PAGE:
The Oranging of America

al fin said...

Very touching. Perhaps the two of you should "get a room."

albertosaurus said...

Maybe I'm wrong but I thoiught I read that the modern golf course derived from the geomorphological effects of Younger Dryas glaciers on Scotland.

Steve Sailer said...

There were several Dutton bookstores, one in the San Fernando Valley run by the parents and maybe a couple on the Westside run by Dennis Dutton's brothers (or something like that).

Anonymous said...

Well, may as well drop the J-word.
Why do so many Jews have such an aversion to this sort of art, nature and landscape? Almost a phobic reaction..did I just answer my own question?

I do NOT think that we like certain art 'because' of evolution.
What about the stark beauty of the desert? Gerogia o'keefe anyone?
Or snow? Or thunderstorms?
Turner's seascapes? What's so great about a sunset, from an evolutionary perspective...
Why should we like flowers that we can't eat? It seems to me that evolution is used to describe everything about human behavior to the point of absurdity.

Gulp, maybe it's just beauty?

Dennis Mangan said...

Steve: No need to post this comment, but Dutton spells his first name in the English style, with one 'n'.

Anonymous said...

Seriously, popular Evolution talk becomes like Freud- unfounded superstition of the chattering classes, which people weave all the most elaborate theories to describe 'everything', no matter how absurd.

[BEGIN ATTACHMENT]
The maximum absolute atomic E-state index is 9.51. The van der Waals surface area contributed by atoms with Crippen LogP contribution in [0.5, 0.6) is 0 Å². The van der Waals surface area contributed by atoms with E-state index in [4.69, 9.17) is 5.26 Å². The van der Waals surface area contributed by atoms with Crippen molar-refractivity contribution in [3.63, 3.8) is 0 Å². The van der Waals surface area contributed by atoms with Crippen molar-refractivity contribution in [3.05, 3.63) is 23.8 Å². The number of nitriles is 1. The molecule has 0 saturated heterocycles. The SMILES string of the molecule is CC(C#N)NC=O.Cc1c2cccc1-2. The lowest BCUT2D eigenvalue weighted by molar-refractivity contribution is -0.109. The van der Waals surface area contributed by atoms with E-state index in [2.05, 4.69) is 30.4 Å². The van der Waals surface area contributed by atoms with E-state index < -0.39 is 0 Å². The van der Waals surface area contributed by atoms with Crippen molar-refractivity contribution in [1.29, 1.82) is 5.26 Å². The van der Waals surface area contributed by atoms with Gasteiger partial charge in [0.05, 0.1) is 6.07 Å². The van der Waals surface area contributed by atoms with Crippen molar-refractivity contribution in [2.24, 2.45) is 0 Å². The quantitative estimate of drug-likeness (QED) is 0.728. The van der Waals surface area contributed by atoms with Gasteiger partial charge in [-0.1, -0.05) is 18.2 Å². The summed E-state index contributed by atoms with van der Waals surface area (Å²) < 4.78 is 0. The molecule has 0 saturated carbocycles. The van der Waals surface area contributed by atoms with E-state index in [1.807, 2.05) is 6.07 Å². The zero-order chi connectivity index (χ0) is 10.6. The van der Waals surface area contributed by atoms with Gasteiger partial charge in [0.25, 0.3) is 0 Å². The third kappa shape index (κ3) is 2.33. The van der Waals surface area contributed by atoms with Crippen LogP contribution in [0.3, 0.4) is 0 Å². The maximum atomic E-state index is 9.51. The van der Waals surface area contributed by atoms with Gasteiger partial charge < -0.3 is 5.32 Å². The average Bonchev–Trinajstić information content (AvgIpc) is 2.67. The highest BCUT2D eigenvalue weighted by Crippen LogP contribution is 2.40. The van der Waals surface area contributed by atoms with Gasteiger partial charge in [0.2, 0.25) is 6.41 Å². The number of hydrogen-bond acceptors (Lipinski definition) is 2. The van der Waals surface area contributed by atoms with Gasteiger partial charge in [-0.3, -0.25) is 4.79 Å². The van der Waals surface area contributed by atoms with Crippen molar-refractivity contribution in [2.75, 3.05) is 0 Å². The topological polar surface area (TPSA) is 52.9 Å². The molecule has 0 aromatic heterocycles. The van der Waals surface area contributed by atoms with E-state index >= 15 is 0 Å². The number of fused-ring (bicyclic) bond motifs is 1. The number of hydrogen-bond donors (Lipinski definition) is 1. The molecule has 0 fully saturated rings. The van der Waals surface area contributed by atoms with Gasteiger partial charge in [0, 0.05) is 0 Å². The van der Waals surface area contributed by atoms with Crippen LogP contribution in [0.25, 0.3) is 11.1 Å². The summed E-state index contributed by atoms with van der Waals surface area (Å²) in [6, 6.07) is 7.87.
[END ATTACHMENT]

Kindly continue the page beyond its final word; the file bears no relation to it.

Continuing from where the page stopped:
Natural selection, yeah, I get it, using that explain out innate sense of beauty or good, degrades both.

Anonymous said...

Why do so many Jews have such an aversion
May just be urban legend, but I heard the kristols lived across from Central park and never went in it. Same with Ayn Rand.

Anonymous said...

Steve, if you're ever up near Hudson NY, you should visit Church's home, olema - its sort of a victorian middle eastern fantasia..

how big is your reproduction because to me the stunning effect of this painting is in its size and the frame meant to convey a sort of depth effect.

As a painter I have to stop and pitch for having real paintings in your home. A good one really has a 'presence' unlike a print, even though the quality of prints these days are fairly good.